McGrath wins Dem primary, Booker concedes

Published: Jun. 30, 2020 at 5:44 PM EDT
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LEXINGTON, Ky. (WKYT) - Amy McGrath was the favorite until the coronavirus and racial tensions changed the dynamics of the U.S. Senate Race. That’s when we saw the gap narrow between her and State Representative Charles Booker.

Despite that late surge, McGrath prevailed in Kentucky.

The former Marine pilot ran on a platform of equal pay, supported giving voters options for healthcare and criticizing Senate Majority Leader Mitch McConnell’s policies.

Early on McGrath had national party leaders backing her, but Charles Booker gained traction with voters and politicians in recent weeks shedding light on racial injustice issues across the state.

Amy McGrath was the favorite until the coronavirus and racial tensions changed the dynamics of...
Amy McGrath was the favorite until the coronavirus and racial tensions changed the dynamics of the U.S. Senate Race. That’s when we saw the gap narrow between her and State Representative Charles Booker.(WSAZ)

In the final weeks, Booker held a statewide bus tour, attended several protests in his hometown of Lousiville and held a Juneteenth rally in Lexington.

Booker won both of the state’s biggest cities.

McGrath’s appearances dwindled the last few weeks due to COVID-19.

Tuesday, McGrath acknowledged her opponent.

“There is no doubt that Charles tapped into and amplified the energy and anger of so many who are fed up with the status quo and are rightfully demanding long-overdue action and accountability from our government and institutions,” said McGrath.

McGrath argues she can bridge the divide and work with people across the aisle if she gets the Senate seat. She called on all Kentuckians, but specifically Booker’s supporters to back her in November.

In a tweet, Democratic Senate Candidate Mike Brohier called on his supporters to back McGrath in the November election.

Booker released this statement late Tuesday afternoon, in which he concedes the race to McGrath:

“As a poor black kid growing up in the West End of Louisville, I spent a lot of my life feeling alone and invisible. I don’t feel alone anymore. Our movement, with faith much larger than a mustard seed, went up against $40 million and the entire Washington establishment, and I think it’s safe to say we shocked the world. From the hood to the holler, we stood our ground, and went toe to toe against the big donors, pundits, and DC politicians saying it wasn’t possible to run the kind of campaign I’ve always believed Kentucky deserves.

“We’ve proven Kentuckians are hungry for a new kind of leadership, one that puts working people and their struggles before corporate special interests and the corrupt politicians who serve them. We’ve proven you don’t have to pretend to be a Republican to run as a Democrat in Kentucky, and that people want big, bold solutions to the enormous crises our state is facing, whether that’s structural racism and inequity, generational poverty, climate change, or a health care system that leaves millions uninsured and uncovered. Our campaign caught fire because we did the impossible: we spoke the truth in Western Kentucky, locked arms in Eastern Kentucky, rallied for Black lives across the Commonwealth, and talked with coal miners about a Green New Deal. We stood up for teachers and labor. We inspired Kentuckians in the forgotten places to believe their voices matter, and to get involved in the political process. We fought for Medicare For All because health care is a human right, and we talked about true public safety because Breonna Taylor didn’t deserve to be killed in her own home. The tear gas burned, but we didn’t sit down; we showed the country what Kentucky is made of.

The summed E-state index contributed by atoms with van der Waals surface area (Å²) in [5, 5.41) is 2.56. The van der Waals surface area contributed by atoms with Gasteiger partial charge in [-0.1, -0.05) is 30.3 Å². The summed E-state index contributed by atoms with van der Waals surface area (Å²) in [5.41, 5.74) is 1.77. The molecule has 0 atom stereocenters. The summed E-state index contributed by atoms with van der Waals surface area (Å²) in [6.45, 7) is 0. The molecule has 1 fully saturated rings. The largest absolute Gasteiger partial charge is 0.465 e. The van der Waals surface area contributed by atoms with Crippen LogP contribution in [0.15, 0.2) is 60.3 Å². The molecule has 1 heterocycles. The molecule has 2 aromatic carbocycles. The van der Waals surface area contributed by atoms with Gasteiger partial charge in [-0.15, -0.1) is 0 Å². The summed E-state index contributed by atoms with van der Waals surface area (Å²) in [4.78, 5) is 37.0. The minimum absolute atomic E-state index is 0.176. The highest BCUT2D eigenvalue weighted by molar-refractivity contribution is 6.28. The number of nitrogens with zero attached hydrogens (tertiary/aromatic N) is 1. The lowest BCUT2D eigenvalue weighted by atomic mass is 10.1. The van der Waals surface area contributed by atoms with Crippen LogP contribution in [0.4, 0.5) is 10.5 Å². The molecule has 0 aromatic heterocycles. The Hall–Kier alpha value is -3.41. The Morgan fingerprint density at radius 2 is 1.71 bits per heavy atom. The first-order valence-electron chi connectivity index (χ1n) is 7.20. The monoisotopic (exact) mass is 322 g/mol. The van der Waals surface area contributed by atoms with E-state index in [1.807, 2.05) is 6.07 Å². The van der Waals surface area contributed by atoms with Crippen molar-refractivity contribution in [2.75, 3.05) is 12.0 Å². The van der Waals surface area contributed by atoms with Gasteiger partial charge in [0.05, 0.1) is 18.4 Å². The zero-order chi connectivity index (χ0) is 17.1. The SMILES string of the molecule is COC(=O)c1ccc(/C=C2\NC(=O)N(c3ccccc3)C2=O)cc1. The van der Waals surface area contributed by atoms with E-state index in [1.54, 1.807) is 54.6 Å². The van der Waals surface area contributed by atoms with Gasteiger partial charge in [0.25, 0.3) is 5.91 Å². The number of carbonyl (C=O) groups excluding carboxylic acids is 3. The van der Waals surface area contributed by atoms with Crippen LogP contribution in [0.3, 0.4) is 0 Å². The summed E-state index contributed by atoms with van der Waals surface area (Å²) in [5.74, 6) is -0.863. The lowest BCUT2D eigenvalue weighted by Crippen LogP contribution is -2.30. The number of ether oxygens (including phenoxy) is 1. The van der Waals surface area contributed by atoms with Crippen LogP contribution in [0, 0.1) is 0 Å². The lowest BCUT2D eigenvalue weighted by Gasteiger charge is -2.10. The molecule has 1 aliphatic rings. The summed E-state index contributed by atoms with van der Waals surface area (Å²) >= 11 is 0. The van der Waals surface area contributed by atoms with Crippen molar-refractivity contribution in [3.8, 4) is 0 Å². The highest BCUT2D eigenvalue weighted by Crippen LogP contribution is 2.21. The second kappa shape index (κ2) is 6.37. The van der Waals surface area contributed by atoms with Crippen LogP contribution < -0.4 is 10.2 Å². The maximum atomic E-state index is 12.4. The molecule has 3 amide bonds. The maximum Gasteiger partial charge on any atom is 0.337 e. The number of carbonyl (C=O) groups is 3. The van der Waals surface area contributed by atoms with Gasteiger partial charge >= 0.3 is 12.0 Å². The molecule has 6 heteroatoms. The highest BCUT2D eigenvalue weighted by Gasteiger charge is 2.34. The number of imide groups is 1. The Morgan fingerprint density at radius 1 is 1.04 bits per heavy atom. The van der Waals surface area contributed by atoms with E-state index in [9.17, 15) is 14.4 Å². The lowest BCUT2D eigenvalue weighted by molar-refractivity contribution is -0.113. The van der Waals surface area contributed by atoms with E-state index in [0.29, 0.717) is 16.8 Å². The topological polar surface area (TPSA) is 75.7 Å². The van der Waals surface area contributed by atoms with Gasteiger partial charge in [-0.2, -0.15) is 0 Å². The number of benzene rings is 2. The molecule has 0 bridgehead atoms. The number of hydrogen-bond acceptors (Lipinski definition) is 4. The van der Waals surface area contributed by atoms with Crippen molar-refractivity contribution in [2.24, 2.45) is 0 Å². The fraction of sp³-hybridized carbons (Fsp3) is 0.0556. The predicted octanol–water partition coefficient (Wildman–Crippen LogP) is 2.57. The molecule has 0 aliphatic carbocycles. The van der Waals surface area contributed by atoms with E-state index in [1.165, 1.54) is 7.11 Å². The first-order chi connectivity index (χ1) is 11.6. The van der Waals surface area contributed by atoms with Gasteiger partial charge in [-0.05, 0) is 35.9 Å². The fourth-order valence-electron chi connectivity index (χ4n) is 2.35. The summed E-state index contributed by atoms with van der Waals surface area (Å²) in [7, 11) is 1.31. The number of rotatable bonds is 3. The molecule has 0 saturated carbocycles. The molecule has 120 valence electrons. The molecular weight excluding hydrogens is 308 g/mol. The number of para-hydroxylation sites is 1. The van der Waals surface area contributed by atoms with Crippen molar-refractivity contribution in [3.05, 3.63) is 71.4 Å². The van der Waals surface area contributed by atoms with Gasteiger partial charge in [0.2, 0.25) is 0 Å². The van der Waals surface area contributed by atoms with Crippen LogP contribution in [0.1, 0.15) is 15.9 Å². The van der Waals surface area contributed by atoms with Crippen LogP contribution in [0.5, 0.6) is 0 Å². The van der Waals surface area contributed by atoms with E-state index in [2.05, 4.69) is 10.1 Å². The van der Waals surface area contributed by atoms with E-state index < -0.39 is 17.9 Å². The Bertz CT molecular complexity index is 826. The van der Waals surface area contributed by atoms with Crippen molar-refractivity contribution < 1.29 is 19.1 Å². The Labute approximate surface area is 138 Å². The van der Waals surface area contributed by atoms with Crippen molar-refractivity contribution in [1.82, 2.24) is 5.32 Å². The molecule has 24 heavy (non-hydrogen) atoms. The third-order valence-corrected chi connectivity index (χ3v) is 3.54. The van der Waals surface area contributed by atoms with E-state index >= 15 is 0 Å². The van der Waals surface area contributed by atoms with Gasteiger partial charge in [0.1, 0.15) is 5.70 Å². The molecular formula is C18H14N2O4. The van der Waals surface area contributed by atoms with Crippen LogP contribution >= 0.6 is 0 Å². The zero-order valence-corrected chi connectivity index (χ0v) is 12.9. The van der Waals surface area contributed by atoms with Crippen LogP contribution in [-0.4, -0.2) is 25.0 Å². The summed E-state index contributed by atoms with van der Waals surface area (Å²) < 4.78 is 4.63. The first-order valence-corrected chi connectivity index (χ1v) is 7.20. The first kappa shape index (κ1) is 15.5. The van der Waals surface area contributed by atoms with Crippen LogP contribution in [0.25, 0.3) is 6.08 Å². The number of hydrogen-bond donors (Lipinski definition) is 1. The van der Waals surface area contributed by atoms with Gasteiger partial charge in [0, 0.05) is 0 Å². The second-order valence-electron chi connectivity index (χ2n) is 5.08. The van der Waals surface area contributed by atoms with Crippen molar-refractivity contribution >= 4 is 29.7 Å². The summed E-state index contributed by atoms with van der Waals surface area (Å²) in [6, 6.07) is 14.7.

“We went from being down 50 points in the polls to falling just short of a tie. While I’m disappointed, I’m so proud of us, and I’m still hopeful. Hundreds of thousands of Kentuckians left behind by Mitch McConnell came together to demand a better future, and a better government. We’re not going anywhere, and we’ll have more news on the future of our movement in the coming days.

“While we commend Gov. Beshear and state leaders for quickly pulling together a voting system that protects public health and ballot access amidst unprecedented circumstances, I want to acknowledge that our campaign has heard from voters across the state who had trouble making their voices heard, and their votes counted. Too many Kentuckians still can’t check the status of their mail-in ballot online, and others have no idea if their ballot is among the thousands that were cancelled by election officials because of missing signatures, missing flaps, or improper sealing. We’ve explored legal remedies to those problems, and they don’t exist under current law.

“I want to be clear: this isn’t about me and Amy. I accept the results of this election, and concede this race. But we will push in the coming days to ensure transparency and accountability in our state’s electoral system, because it is essential that every single Kentuckian has faith in our democracy as we go forward.

“Lastly, let me say this: don’t ever let someone tell you what’s impossible. Don’t ever give up on your dreams for a brighter future. No matter where you are from, what color your skin is, how much money you have, who you love, what pronoun you use, whether you walk or use a wheelchair, or what you believe—you matter. You deserve a government that accounts for your humanity. From this moment on, let’s take the frustration we feel and commit to fighting for change like never before. Let’s dedicate to the work of beating Mitch, so that we can get him out of the way. Yes, I would love to be your nominee, but know I’m still by your side. Thank you for giving me this opportunity. Kentucky, I love you. From the hood to the holler.”

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